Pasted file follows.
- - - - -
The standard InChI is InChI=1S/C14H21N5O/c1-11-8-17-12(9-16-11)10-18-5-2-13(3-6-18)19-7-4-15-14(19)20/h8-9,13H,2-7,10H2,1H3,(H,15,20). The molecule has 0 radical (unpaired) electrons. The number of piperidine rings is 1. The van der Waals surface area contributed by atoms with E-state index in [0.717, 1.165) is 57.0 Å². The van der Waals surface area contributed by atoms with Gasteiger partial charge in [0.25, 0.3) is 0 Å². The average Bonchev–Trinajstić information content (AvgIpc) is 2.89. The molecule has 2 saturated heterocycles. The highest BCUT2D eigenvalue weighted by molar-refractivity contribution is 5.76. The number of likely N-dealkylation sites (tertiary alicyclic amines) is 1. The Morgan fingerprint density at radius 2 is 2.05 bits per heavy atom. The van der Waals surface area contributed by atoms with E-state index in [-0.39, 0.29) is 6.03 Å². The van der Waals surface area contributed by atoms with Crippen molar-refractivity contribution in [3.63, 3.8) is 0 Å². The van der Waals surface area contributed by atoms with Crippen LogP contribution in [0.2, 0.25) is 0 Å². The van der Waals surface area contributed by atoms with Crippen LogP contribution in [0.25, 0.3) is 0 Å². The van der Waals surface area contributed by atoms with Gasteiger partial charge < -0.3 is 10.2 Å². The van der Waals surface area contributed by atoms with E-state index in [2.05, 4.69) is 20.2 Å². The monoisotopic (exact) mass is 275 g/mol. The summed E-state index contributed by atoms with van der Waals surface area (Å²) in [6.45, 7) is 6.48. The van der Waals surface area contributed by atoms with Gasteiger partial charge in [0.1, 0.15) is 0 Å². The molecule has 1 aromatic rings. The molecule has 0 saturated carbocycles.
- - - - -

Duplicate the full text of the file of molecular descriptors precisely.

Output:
The standard InChI is InChI=1S/C14H21N5O/c1-11-8-17-12(9-16-11)10-18-5-2-13(3-6-18)19-7-4-15-14(19)20/h8-9,13H,2-7,10H2,1H3,(H,15,20). The molecule has 0 radical (unpaired) electrons. The number of piperidine rings is 1. The van der Waals surface area contributed by atoms with E-state index in [0.717, 1.165) is 57.0 Å². The van der Waals surface area contributed by atoms with Gasteiger partial charge in [0.25, 0.3) is 0 Å². The average Bonchev–Trinajstić information content (AvgIpc) is 2.89. The molecule has 2 saturated heterocycles. The highest BCUT2D eigenvalue weighted by molar-refractivity contribution is 5.76. The number of likely N-dealkylation sites (tertiary alicyclic amines) is 1. The Morgan fingerprint density at radius 2 is 2.05 bits per heavy atom. The van der Waals surface area contributed by atoms with E-state index in [-0.39, 0.29) is 6.03 Å². The van der Waals surface area contributed by atoms with Crippen molar-refractivity contribution in [3.63, 3.8) is 0 Å². The van der Waals surface area contributed by atoms with Crippen LogP contribution in [0.2, 0.25) is 0 Å². The van der Waals surface area contributed by atoms with Crippen LogP contribution in [0.25, 0.3) is 0 Å². The van der Waals surface area contributed by atoms with Gasteiger partial charge < -0.3 is 10.2 Å². The van der Waals surface area contributed by atoms with E-state index in [2.05, 4.69) is 20.2 Å². The monoisotopic (exact) mass is 275 g/mol. The summed E-state index contributed by atoms with van der Waals surface area (Å²) in [6.45, 7) is 6.48. The van der Waals surface area contributed by atoms with Gasteiger partial charge in [0.1, 0.15) is 0 Å². The molecule has 1 aromatic rings. The molecule has 0 saturated carbocycles.